Similarly, you can remove several files at once. You only have to specify them separated by a space. For example:
:~$ rm file1 file2 file3
Also, you can delete several files from various paths:
:~$ rm file1 /home/user/Documents/file2 /home/user/Downloads/file
Again, I remind you that the files have to have the extension.
Remove one or more directories
So far, you have deleted files. There are no problems there, but what if you want to delete a folder or directory? Well, you have to use the -r or -R option and then specify the folder.
An example of this is the following:
:~$ rm -r example
The above command deletes a folder called example at the same location as the prompt. As with files, you can delete a folder from another location by specifying the full path:
:~$ rm -r /home/user/Pictures/album
It is also possible to delete several folders in the same command, as well as deleting files.
:~$ rm -r example /home/user/Music/cd1 /home/user/test
However, the -r or -R option is used for folders that are not empty. Therefore, the -r option recursively removes that location. If the folder is empty, use the -d option.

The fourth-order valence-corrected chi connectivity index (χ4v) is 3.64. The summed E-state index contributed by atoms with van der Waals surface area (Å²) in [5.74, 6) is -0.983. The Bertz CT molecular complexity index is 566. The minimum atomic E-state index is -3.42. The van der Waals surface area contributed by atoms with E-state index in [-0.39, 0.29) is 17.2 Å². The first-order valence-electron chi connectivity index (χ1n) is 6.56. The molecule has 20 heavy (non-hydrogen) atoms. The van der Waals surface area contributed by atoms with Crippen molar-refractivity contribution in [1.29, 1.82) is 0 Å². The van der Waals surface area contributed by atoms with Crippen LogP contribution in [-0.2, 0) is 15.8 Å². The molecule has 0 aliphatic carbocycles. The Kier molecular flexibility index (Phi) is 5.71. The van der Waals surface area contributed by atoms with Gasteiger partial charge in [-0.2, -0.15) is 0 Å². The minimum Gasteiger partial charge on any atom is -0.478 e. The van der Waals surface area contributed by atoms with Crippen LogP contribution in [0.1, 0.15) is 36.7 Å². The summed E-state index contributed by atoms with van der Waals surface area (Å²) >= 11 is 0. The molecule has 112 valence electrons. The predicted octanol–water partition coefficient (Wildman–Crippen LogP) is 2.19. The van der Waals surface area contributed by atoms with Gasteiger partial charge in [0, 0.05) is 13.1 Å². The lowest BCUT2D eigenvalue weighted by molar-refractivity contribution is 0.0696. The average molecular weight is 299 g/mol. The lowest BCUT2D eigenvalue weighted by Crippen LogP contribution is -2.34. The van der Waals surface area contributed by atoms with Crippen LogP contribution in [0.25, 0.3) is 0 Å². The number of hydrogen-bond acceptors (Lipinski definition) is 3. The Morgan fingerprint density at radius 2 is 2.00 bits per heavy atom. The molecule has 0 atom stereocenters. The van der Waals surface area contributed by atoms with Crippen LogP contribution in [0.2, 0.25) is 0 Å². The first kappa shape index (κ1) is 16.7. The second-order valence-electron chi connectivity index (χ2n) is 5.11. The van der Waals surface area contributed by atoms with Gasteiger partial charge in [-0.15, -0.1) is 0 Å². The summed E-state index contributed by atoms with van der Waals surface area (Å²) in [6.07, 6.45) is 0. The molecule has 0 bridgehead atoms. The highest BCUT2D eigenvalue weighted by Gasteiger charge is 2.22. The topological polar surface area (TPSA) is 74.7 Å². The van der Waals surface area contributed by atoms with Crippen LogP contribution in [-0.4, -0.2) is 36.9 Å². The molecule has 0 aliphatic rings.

:~$ rm -d empty_folder
You can also delete several empty folders or folders from different locations in the same way as explained above.
Prevent errors with options with the Linux rm command
As I mentioned at the beginning, what you do with the rm command cannot be undone. Sure, the files can be recovered with more advanced tools, but it’s a headache. So you have to be careful.
Well, the rm command has two options that help prevent these errors, because it will ask us for confirmation before deleting the file. This is the function of the -i option.
An example of the use of this command is as follows:
:~$ rm -i file1.txt
You will be asked for confirmation as follows:
rm: remove regular empty file ‘file1.txt’?
And you must type “y” and to confirm the removal. Quite useful to avoid errors.
The -I option does the same but when more than 3 files are to be deleted. So it is less intrusive than the previous one but still quite useful.
:~$ rm -I file1 file2 file3 file4
So, you will be asked to confirm the operation.
rm: remove 4 arguments?
Type y to delete the files.
Force removal with the -f option
There are files that are write-protected. If you want to remove this small restriction, you can use the -f option which forces this deletion.
Also, this option is used to remove any type of screen output. That is, just delete it.
Note that this option is a bit dangerous so you should not use it with root privileges.
:~$ rm -f file1 file2
Or to delete folders, you can combine it with the -r or -d options as the case may be.
:~$ rm -rf folder1
The Linux rm command is one of the easiest to learn, but it is also very useful because it allows you to remove files and folders. Widely used in configuration scripts as well as in server administration.
So, we invite you not to be afraid of the Linux terminal as it is a powerful tool and has easy to learn commands like this one.